As a long-time fan of everything unknown, I’m definitely a fan of the paranormal. With reality TV absolutely exploiting the ghost-hunting genre to death (or after death, if you will), I’ve kind of moved on to other aspects of the paranormal world.
With Destination Truth on a permanent vacation (on March 27, 2014, Josh Gates apparently mentioned the show has ended its run on his Facebook account), there’s been an opening for competing reality-TV programs to take the lead of investigating cryptids of folklore, mythology and urban legends passed down throughout the years.
That’s just the type of opening Finding Bigfoot needs to take advantage of, in order to propel the paranormal reality-TV genre.
Although Destination Truth revolved around Josh Gates’ outspoken (and oftentimes outrageous) personality, Finding Bigfoot is an ensemble effort of four our more people who focus more on investigations than jokes (even though Gates joked while getting more evidence than Finding Bigfoot ever has).
Finding Bigfoot is currently airing Season 5 (compared to Destination Truth’s five seasons), displaying the techniques of four intrepid investigators (Matt, Cliff, Bobo and Ranae) who are on a mission to find the elusive critter (or critters), all over the globe.
Both shows have had moderate success with way too many replays on cable (we need more episodes per season!). Both shows have had “network guests” from other TV shows, who often appear to cross promote network programming.
Within the last two years, Finding Bigfoot has branched out from Bigfoot-only North American investigations to searching for other crypto critters all around the world. Previously, the group has traveled to Sumatra to investigate the Orang Pendek, China in search of the Yeren, Nepal to find the Yeti and Australia after the Yowie.
Each investigation is unique and each location is gripping. Although the team never actually brings home an actual unclassified species, at times, the group has uncovered quite a bit of unusual evidence.
Together, they form the Bigfoot Field Researchers Organization, commonly known as the BFRO. Individually, they are:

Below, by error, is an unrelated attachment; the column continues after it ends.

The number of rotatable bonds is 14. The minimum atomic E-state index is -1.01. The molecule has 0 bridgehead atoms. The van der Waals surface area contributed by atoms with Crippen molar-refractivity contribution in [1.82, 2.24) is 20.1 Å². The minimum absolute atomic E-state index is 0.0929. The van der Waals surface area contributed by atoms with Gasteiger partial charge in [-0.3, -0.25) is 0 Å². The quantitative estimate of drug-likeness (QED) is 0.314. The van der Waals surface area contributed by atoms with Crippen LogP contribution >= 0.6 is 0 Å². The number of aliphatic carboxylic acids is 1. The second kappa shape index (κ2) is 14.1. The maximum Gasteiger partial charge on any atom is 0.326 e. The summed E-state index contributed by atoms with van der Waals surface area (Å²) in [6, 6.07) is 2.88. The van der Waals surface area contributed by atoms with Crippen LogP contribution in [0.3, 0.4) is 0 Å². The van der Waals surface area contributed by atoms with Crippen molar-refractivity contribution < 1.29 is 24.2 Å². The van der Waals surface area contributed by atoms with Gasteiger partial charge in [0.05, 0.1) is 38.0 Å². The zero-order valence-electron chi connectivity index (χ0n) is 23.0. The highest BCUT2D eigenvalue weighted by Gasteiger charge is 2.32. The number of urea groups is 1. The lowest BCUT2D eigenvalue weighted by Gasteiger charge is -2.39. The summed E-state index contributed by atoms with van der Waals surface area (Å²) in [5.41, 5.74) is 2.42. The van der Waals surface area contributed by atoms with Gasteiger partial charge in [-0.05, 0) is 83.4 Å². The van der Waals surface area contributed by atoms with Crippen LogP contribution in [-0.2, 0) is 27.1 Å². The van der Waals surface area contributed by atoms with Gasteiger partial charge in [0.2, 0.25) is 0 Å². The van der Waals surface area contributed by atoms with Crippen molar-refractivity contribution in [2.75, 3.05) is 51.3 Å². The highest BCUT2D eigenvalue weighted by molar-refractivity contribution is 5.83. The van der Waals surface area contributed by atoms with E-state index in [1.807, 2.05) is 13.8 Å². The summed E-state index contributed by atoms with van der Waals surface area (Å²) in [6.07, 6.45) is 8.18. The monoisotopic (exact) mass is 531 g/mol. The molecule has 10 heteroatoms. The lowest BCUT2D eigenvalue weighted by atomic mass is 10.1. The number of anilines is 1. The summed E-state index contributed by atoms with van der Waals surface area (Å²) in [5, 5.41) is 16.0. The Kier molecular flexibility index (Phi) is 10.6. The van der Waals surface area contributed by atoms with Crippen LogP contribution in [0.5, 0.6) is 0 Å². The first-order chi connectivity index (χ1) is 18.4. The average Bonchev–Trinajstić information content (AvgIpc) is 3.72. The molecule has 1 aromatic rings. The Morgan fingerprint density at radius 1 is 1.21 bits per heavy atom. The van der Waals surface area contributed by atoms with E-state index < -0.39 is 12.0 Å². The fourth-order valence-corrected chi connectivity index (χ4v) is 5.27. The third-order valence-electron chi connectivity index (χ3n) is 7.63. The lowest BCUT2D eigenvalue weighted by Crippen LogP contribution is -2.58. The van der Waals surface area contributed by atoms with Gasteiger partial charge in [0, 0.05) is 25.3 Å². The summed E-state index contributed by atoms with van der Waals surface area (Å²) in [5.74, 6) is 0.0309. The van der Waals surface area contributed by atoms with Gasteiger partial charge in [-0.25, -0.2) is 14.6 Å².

– Matt Moneymaker: Founder and President of BFRO
– James “Bobo” Fay: Expert Field Caller
– Cliff Barackman: Evidence Analyst
– Ranae Holland: Field Biologist and Resident Skeptic
In the 2014 season premiere episode, which aired on June 8th (Bigfoot Call of the Wildman), the BFRO group made a return trip to Kentucky, where they partnered up with surprise witness Ernie “Turtle Man” Brown (outdoorsman and animal hunter of Call of the Wildman, also on Animal Planet), to investigate recent evidence of Bigfoot in Northern Kentucky.
The BFRO group is known for using wood knocks as a communication device, so when they swing by the Louisville Slugger factory, they all receive prototype “Bigfoot bats” or “Louisville Squatch Sluggers.”
Night-vision and FLIR cameras are often partnered with animal calls, to go along with their walks in the dark.
Unfortunately, almost each episode ends in a similar manner: The BFRO crew tries to judge if there really was an unknown creature (even if there isn’t much evidence) and there aren’t many times when they actually disprove a sighting (much like Ghost Hunters and sometimes Destination Truth). Once in a while, they do find some great evidence.
One of the best recurring parts of Destination Truth was when the investigative team had breakdowns in communication with locals or vehicle troubles. Those moments always seemed to bring a bit of levity during a serious hunt. Finding Bigfoot hasn’t quite reached that reality-TV plateau, but it’s still fun to watch.
Individually, they are all charming and bring different elements to the paranormal table, but working together is when the investigators really shine.
Season 5 of Finding Bigfoot is currently airing on Animal Planet every Sunday. Check your local listing for times.